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Did dreaded Bali ‘washing machine’ take women divers?

February 18, 2014 Destination ASEAN, Headline News No Comments Email Email

egtmedia59Five members of an all-female scuba diving tourist expedition were found alive last night after the team of seven women vanished into the ocean off Bali on Friday. Disturbing reports are now surfacing about the sinister reputation of the area in which they were diving.

The seven divers were feared drowned, but in a dramatic turnaround, five were last night rescued more than three days after going missing. They had all disappeared into the sea together near Nusa Penida, an island close to Bali’s south-east coast.

Local police said the group began an afternoon dive in Nusa Penida’s Crystal Bay mangrove area in rough seas and went down together. They failed to surface and seemed to have vanished without trace until rescuers found five of them, weak but still clinging to a coral reef off the island. The search continues for their two companions.

In August 2012, police closed the same area after the deaths of two tourists in separate incidents within days of each other.

A local dive operator warned of “powerful and wild undercurrents” on Nusa Penida Island, which he compared to a washing machine surging beneath the sea. FIS-250x250

In the latest incident, police said the seven women – five tourists and two instructors – left Bali on Friday morning after renting a boat from the beach town of Sanur.

The divers, all Japanese, were said to be highly experienced, having each completed at least 50 dive trips previously. The two instructors were based locally and knew the area. They went down and obviously got into serious trouble. The survivors will eventually be able to tell the tale.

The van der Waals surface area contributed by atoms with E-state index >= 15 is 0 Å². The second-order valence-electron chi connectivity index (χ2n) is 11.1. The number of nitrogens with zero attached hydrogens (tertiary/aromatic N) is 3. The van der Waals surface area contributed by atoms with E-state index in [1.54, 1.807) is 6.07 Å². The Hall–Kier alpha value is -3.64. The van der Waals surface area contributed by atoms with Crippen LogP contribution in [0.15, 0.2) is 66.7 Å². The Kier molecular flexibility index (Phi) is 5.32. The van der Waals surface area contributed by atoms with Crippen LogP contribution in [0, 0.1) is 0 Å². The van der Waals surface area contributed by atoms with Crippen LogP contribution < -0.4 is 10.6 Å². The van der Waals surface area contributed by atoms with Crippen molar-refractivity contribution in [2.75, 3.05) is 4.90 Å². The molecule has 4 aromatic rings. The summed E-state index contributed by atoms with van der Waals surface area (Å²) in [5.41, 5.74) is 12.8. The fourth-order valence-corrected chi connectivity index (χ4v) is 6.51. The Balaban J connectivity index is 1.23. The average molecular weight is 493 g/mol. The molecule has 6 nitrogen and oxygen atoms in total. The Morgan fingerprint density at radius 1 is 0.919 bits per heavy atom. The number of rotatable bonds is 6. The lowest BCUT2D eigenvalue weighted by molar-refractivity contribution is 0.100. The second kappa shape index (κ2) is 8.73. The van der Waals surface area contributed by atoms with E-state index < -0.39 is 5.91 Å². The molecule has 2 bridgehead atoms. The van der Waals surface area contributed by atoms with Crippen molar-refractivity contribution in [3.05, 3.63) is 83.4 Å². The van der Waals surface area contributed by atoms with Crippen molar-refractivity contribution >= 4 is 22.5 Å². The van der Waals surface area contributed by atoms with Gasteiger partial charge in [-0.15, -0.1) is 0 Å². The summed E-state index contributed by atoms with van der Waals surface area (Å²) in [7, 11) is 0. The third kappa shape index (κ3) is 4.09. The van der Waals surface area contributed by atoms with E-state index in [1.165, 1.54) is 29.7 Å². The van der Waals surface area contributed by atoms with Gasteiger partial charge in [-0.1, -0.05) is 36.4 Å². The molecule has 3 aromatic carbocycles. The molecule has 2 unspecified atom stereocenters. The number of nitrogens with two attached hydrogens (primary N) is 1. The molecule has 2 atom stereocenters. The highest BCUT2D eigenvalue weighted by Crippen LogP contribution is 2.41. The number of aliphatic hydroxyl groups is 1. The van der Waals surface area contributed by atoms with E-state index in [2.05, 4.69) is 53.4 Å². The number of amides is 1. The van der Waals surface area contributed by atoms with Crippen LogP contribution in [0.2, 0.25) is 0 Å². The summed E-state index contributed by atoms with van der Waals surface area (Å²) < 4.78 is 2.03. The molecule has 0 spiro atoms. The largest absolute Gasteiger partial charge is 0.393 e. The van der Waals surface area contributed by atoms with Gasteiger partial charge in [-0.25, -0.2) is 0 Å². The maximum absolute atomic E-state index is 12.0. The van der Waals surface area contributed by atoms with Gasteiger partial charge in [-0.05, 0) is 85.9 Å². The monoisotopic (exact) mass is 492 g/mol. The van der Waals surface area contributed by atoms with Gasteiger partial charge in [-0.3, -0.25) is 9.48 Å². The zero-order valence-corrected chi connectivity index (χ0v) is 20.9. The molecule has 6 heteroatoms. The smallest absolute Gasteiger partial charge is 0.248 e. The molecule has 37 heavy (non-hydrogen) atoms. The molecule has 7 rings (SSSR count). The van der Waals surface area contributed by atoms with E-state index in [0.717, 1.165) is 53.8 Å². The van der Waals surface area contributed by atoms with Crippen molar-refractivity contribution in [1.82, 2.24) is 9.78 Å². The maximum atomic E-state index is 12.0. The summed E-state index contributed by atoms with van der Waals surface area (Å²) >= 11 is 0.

After the drownings in 2012, police closed Crystal Bay beach indefinitely and urged diving operators to stop bringing divers there, the Jakarta Post reported.

Crystal Bay is known for crystal-clear waters, coral beds and visits by spectacular Mola Mola (oceanic sunfish) about 30 metres down. But the bay is also reputed to have a strong and unpredictable downward current, which can drag divers further below to their doom.

In the 2012 tragedy, two tourists, a Japanese woman and a highly experienced Danish male diver, died on separate dives.

Japanese tourist Ai Tanaka, 34, was among a group of tourists diving at Crystal Bay. Only 12 divers surfaced and Tanaka, the 13th, disappeared. Her body was found next day.

The following day, Danish diver Hendrik Kent Jensen, 43, was diving with friends. A former dive instructor for Bali Dive Centre, Jensen disappeared in similar circumstances. He was found dead and floating, though friends and witnesses insisted currents and weather were normal.

The Jakarta Post says the waters of Nusa Penida are known for treacherous currents and diving accidents.

Back in 2012, the paper quoted seasoned diver and boat skipper Nusa Lembongan, then 40, who worked 16 years with the Bali Diving Academy before establishing his own business.